Which tools did you use when you did your thesis? 
“I used forest carbon balance analyses to estimate the climate effect of using Swedish forest bioenergy. Moreover, I also used geographical information system, GIS, analyses to assess and analyze the availability and cost of forest and agricultural residues in relation to localized biomass demand in the European Union. GIS analyses allow to account for land use and site specific environmental and social constraints”, says Olivia Cintas Sanchez.

What did you find most interesting?
“Contributing to this scientific debate with conceptual studies but also to get into more real studies to understand how the Sweden forest can contribute to achieve national climate targets. From a methodological perspective, I really enjoyed working with GIS analysis”.
 
Who is the target group for your work?
“It´s mainly other academic colleagues working with similar questions so they can understand the implications associated with methodological choices. The thesis also contributed with data production that could be used as input to the scientific debate about the climate impact of forest-based bioenergy”, says Olivia Cintas Sanchez.

“Everything that is fossil-based today can be made from wood in the future”, claimed Mikael Damberg, Minister for Enterprise and Innovation, some years ago. Now Sweden and the rest of the Nordic countries are investing in bio-based economies. 

Do you agree with Mikael Damberg or are there any downsides with bioenergy?
“Yes, in principle almost everything can be made of wood in the future. But wood is a limited resource and it is associated with land use and land use change issues, so it needs to be used in a smart way and may necessitate prioritizing its use for specific applications”, she concludes.

By: Ann-Christine Nordin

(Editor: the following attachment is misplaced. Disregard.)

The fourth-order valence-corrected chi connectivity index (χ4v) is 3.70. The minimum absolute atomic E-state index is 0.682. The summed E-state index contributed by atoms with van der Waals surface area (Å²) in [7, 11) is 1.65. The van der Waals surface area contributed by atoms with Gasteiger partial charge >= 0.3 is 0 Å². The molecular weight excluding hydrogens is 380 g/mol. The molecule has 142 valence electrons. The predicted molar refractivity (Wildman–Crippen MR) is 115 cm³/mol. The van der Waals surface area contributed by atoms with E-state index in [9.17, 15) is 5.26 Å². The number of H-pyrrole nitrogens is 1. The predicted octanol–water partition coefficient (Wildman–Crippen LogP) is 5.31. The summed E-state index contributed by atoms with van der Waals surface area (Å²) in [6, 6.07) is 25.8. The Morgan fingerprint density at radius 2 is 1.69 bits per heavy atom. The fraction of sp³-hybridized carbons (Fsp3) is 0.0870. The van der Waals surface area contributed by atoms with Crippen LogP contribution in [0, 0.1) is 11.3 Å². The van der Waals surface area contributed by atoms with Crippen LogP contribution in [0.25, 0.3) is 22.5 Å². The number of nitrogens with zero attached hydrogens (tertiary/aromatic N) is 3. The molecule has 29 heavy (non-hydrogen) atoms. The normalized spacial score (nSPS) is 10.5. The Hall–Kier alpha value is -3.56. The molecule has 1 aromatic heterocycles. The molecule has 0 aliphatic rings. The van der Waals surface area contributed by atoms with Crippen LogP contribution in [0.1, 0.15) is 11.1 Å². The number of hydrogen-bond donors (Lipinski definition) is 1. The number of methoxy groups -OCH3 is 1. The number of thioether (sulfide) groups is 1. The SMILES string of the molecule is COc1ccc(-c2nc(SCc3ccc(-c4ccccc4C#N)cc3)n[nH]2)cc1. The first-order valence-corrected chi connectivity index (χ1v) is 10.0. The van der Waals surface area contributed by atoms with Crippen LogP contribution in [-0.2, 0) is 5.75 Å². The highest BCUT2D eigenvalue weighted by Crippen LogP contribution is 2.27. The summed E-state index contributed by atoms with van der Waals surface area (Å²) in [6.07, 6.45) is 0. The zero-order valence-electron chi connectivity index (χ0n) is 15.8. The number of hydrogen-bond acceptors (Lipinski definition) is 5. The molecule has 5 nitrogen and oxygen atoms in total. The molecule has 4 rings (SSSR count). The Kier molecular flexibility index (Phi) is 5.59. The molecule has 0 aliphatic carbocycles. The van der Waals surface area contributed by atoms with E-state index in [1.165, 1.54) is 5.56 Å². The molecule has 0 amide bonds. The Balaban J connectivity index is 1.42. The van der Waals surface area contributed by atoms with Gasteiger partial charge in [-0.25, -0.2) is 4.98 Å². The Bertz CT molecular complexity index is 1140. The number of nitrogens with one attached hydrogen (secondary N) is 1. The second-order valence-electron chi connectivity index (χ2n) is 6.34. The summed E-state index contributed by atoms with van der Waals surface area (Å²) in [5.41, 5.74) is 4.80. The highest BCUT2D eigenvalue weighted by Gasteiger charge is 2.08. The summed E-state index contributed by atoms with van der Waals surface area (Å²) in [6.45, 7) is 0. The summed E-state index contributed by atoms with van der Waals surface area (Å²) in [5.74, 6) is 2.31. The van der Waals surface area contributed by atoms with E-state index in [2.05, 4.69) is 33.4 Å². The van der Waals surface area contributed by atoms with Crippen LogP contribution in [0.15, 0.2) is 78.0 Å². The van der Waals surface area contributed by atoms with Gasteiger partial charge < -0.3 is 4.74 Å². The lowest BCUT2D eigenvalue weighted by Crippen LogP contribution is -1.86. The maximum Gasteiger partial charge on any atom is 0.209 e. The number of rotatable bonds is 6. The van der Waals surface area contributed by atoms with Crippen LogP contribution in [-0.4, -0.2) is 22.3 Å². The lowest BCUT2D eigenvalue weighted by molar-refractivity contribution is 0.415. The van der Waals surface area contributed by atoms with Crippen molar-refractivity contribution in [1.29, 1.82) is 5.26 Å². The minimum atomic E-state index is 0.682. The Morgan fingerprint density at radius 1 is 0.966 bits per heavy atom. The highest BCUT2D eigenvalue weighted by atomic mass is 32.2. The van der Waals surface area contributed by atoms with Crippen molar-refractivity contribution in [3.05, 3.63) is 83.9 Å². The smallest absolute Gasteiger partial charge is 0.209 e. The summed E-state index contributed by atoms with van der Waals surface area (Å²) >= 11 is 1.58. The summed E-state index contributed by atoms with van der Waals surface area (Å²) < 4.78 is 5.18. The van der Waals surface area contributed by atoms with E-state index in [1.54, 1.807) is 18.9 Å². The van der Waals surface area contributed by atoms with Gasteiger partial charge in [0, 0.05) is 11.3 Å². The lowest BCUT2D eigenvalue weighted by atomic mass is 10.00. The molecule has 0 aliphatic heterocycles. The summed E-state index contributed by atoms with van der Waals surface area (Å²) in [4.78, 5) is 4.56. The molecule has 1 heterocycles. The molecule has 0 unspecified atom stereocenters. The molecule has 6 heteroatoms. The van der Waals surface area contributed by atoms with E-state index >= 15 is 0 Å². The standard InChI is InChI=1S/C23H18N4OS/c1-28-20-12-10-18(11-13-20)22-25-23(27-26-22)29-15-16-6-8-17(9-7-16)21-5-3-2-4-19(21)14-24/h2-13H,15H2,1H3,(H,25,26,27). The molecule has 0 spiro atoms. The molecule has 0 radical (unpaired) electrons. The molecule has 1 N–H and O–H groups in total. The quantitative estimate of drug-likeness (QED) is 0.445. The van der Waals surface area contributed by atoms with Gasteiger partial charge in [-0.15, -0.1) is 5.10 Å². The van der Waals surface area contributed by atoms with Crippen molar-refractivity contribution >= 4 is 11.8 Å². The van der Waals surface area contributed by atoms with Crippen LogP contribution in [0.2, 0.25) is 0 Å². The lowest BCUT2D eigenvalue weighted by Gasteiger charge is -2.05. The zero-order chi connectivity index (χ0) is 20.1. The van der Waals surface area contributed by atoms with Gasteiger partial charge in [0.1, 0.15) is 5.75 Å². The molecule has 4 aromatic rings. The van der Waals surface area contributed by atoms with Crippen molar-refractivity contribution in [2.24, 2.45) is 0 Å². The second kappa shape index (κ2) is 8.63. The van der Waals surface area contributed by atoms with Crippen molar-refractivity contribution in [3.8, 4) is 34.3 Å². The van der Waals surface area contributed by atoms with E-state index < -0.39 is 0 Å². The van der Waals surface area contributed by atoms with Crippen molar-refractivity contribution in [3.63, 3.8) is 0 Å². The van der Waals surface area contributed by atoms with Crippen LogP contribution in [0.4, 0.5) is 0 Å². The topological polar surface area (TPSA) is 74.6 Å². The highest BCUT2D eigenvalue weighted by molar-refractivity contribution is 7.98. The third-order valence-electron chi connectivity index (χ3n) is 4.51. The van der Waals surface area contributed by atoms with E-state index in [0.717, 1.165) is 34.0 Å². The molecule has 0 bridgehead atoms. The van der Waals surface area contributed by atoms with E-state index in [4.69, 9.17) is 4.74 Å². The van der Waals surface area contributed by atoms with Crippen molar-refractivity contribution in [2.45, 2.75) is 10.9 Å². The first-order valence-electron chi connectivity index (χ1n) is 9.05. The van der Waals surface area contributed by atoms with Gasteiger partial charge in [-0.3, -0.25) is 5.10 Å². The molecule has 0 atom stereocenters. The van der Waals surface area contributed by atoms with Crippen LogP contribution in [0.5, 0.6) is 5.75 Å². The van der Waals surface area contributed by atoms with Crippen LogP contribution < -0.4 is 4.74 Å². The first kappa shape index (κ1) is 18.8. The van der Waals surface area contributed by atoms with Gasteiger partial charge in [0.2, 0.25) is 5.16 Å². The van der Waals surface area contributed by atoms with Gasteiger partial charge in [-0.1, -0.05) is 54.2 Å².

FACTS
Oliva Cintas Sanchez is from the village Olula del Río, in Almeria, Spain.
Carbon balances of Swedish forest bioenergy systems – and – Geospatial biomass supply-and-demand matching for Europe.
In order to keep global warming below 2 degrees Celsius, greenhouse gas emissions have to be drastically reduced. Bioenergy can play a role in climate change mitigation by substituting for energy from fossil fuels; however, biomass is a limited resource associated with emissions from land use and land-use change. Climate benefits of using biomass for energy have been called into question, with studies reaching conflicting conclusions. These conflicts can in part be explained by differences in methodological approaches and critical parameters, as well as by differences among the assessed bioenergy systems, e.g., the geographic location and associated land use.
This thesis combines five papers to provide a better understanding of the interactions between biomass supply and demand and the implications for land use and for climate change and other environmental impacts at the Department of Space, Earth and Environment. 



Published: Wed 12 Dec 2018. Modified: Fri 18 Jan 2019